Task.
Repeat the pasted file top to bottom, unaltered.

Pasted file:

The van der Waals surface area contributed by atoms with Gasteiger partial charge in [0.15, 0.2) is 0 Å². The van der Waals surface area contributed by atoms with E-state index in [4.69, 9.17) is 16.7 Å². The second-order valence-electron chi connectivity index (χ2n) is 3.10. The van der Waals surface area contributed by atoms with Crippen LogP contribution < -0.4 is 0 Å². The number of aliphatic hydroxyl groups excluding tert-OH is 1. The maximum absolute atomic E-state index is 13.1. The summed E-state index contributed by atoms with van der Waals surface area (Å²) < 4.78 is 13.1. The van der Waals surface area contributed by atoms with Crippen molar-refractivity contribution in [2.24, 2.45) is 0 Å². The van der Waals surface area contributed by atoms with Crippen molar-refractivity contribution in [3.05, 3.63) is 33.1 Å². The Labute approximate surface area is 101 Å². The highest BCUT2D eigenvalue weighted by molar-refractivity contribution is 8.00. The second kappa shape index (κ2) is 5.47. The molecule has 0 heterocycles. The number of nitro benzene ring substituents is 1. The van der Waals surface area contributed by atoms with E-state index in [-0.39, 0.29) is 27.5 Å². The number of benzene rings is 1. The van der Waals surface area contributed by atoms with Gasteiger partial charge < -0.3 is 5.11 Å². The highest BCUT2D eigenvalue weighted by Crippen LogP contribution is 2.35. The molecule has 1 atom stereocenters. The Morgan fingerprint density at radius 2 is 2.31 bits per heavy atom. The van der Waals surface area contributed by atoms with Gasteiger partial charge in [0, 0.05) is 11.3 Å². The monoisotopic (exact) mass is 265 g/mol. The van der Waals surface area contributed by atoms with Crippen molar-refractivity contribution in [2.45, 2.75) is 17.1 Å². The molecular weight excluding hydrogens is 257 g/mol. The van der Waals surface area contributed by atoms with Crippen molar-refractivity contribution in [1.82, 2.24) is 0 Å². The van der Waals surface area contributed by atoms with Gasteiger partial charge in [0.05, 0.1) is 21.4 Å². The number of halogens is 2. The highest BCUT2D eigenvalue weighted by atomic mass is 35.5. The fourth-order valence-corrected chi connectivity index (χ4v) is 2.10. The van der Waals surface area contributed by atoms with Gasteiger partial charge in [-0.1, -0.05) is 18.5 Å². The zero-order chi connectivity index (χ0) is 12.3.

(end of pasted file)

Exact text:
The van der Waals surface area contributed by atoms with Gasteiger partial charge in [0.15, 0.2) is 0 Å². The van der Waals surface area contributed by atoms with E-state index in [4.69, 9.17) is 16.7 Å². The second-order valence-electron chi connectivity index (χ2n) is 3.10. The van der Waals surface area contributed by atoms with Crippen LogP contribution < -0.4 is 0 Å². The number of aliphatic hydroxyl groups excluding tert-OH is 1. The maximum absolute atomic E-state index is 13.1. The summed E-state index contributed by atoms with van der Waals surface area (Å²) < 4.78 is 13.1. The van der Waals surface area contributed by atoms with Crippen molar-refractivity contribution in [2.24, 2.45) is 0 Å². The van der Waals surface area contributed by atoms with Crippen molar-refractivity contribution in [3.05, 3.63) is 33.1 Å². The Labute approximate surface area is 101 Å². The highest BCUT2D eigenvalue weighted by molar-refractivity contribution is 8.00. The second kappa shape index (κ2) is 5.47. The molecule has 0 heterocycles. The number of nitro benzene ring substituents is 1. The van der Waals surface area contributed by atoms with E-state index in [-0.39, 0.29) is 27.5 Å². The number of benzene rings is 1. The van der Waals surface area contributed by atoms with Gasteiger partial charge < -0.3 is 5.11 Å². The highest BCUT2D eigenvalue weighted by Crippen LogP contribution is 2.35. The molecule has 1 atom stereocenters. The Morgan fingerprint density at radius 2 is 2.31 bits per heavy atom. The van der Waals surface area contributed by atoms with Gasteiger partial charge in [0, 0.05) is 11.3 Å². The monoisotopic (exact) mass is 265 g/mol. The van der Waals surface area contributed by atoms with Crippen molar-refractivity contribution in [2.45, 2.75) is 17.1 Å². The molecular weight excluding hydrogens is 257 g/mol. The van der Waals surface area contributed by atoms with Crippen molar-refractivity contribution in [1.82, 2.24) is 0 Å². The van der Waals surface area contributed by atoms with Gasteiger partial charge in [0.05, 0.1) is 21.4 Å². The number of halogens is 2. The highest BCUT2D eigenvalue weighted by atomic mass is 35.5. The fourth-order valence-corrected chi connectivity index (χ4v) is 2.10. The van der Waals surface area contributed by atoms with Gasteiger partial charge in [-0.1, -0.05) is 18.5 Å². The zero-order chi connectivity index (χ0) is 12.3.